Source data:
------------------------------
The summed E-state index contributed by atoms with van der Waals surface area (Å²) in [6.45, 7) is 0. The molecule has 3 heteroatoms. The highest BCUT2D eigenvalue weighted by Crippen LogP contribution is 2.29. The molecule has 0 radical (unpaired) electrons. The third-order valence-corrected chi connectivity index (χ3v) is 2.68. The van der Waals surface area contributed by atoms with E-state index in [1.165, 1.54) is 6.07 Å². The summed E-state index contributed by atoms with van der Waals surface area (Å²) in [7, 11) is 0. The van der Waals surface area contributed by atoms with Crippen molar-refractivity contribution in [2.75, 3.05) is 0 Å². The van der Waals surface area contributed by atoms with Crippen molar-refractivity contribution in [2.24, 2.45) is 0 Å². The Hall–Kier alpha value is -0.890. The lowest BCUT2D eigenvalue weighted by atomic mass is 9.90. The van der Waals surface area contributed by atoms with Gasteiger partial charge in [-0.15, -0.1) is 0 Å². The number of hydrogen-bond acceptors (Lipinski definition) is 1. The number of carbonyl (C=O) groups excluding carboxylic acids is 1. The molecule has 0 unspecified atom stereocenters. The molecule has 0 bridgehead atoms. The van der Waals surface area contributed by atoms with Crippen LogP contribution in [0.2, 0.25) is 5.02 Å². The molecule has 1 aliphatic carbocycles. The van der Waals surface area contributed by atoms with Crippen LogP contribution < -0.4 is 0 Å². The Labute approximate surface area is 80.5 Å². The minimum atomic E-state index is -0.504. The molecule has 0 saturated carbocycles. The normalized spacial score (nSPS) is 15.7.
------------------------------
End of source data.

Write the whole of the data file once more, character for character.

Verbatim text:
The summed E-state index contributed by atoms with van der Waals surface area (Å²) in [6.45, 7) is 0. The molecule has 3 heteroatoms. The highest BCUT2D eigenvalue weighted by Crippen LogP contribution is 2.29. The molecule has 0 radical (unpaired) electrons. The third-order valence-corrected chi connectivity index (χ3v) is 2.68. The van der Waals surface area contributed by atoms with E-state index in [1.165, 1.54) is 6.07 Å². The summed E-state index contributed by atoms with van der Waals surface area (Å²) in [7, 11) is 0. The van der Waals surface area contributed by atoms with Crippen molar-refractivity contribution in [2.75, 3.05) is 0 Å². The van der Waals surface area contributed by atoms with Crippen molar-refractivity contribution in [2.24, 2.45) is 0 Å². The Hall–Kier alpha value is -0.890. The lowest BCUT2D eigenvalue weighted by atomic mass is 9.90. The van der Waals surface area contributed by atoms with Gasteiger partial charge in [-0.15, -0.1) is 0 Å². The number of hydrogen-bond acceptors (Lipinski definition) is 1. The number of carbonyl (C=O) groups excluding carboxylic acids is 1. The molecule has 0 unspecified atom stereocenters. The molecule has 0 bridgehead atoms. The van der Waals surface area contributed by atoms with Crippen LogP contribution in [0.2, 0.25) is 5.02 Å². The molecule has 1 aliphatic carbocycles. The van der Waals surface area contributed by atoms with Crippen LogP contribution < -0.4 is 0 Å². The Labute approximate surface area is 80.5 Å². The minimum atomic E-state index is -0.504. The molecule has 0 saturated carbocycles. The normalized spacial score (nSPS) is 15.7.